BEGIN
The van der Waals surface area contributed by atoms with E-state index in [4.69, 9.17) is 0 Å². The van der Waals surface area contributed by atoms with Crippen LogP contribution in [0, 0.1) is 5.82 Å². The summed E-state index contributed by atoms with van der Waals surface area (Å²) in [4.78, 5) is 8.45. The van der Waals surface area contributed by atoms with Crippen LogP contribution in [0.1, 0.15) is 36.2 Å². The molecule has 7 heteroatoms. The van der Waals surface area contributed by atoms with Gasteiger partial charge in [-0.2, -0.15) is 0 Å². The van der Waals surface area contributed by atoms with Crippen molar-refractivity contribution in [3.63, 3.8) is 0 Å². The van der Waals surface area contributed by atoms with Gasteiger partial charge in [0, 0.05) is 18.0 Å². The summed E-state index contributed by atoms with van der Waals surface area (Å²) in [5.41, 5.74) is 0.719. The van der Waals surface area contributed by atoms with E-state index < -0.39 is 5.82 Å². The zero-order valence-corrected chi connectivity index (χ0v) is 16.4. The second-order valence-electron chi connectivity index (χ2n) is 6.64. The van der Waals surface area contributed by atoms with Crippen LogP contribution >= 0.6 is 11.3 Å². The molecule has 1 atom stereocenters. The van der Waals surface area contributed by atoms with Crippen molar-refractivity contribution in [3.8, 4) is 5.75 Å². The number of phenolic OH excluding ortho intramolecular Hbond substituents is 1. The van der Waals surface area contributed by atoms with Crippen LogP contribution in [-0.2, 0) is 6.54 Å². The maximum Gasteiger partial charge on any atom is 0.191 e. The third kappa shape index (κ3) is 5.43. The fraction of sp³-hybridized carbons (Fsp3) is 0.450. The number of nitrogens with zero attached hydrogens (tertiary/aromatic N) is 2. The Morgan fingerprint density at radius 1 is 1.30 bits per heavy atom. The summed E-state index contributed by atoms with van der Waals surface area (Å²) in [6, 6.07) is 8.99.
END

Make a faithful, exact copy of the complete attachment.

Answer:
The van der Waals surface area contributed by atoms with E-state index in [4.69, 9.17) is 0 Å². The van der Waals surface area contributed by atoms with Crippen LogP contribution in [0, 0.1) is 5.82 Å². The summed E-state index contributed by atoms with van der Waals surface area (Å²) in [4.78, 5) is 8.45. The van der Waals surface area contributed by atoms with Crippen LogP contribution in [0.1, 0.15) is 36.2 Å². The molecule has 7 heteroatoms. The van der Waals surface area contributed by atoms with Gasteiger partial charge in [-0.2, -0.15) is 0 Å². The van der Waals surface area contributed by atoms with Crippen molar-refractivity contribution in [3.63, 3.8) is 0 Å². The van der Waals surface area contributed by atoms with Gasteiger partial charge in [0, 0.05) is 18.0 Å². The summed E-state index contributed by atoms with van der Waals surface area (Å²) in [5.41, 5.74) is 0.719. The van der Waals surface area contributed by atoms with E-state index < -0.39 is 5.82 Å². The zero-order valence-corrected chi connectivity index (χ0v) is 16.4. The second-order valence-electron chi connectivity index (χ2n) is 6.64. The van der Waals surface area contributed by atoms with Crippen LogP contribution >= 0.6 is 11.3 Å². The molecule has 1 atom stereocenters. The van der Waals surface area contributed by atoms with Crippen molar-refractivity contribution in [3.8, 4) is 5.75 Å². The number of phenolic OH excluding ortho intramolecular Hbond substituents is 1. The van der Waals surface area contributed by atoms with Crippen LogP contribution in [-0.2, 0) is 6.54 Å². The maximum Gasteiger partial charge on any atom is 0.191 e. The third kappa shape index (κ3) is 5.43. The fraction of sp³-hybridized carbons (Fsp3) is 0.450. The number of nitrogens with zero attached hydrogens (tertiary/aromatic N) is 2. The Morgan fingerprint density at radius 1 is 1.30 bits per heavy atom. The summed E-state index contributed by atoms with van der Waals surface area (Å²) in [6, 6.07) is 8.99.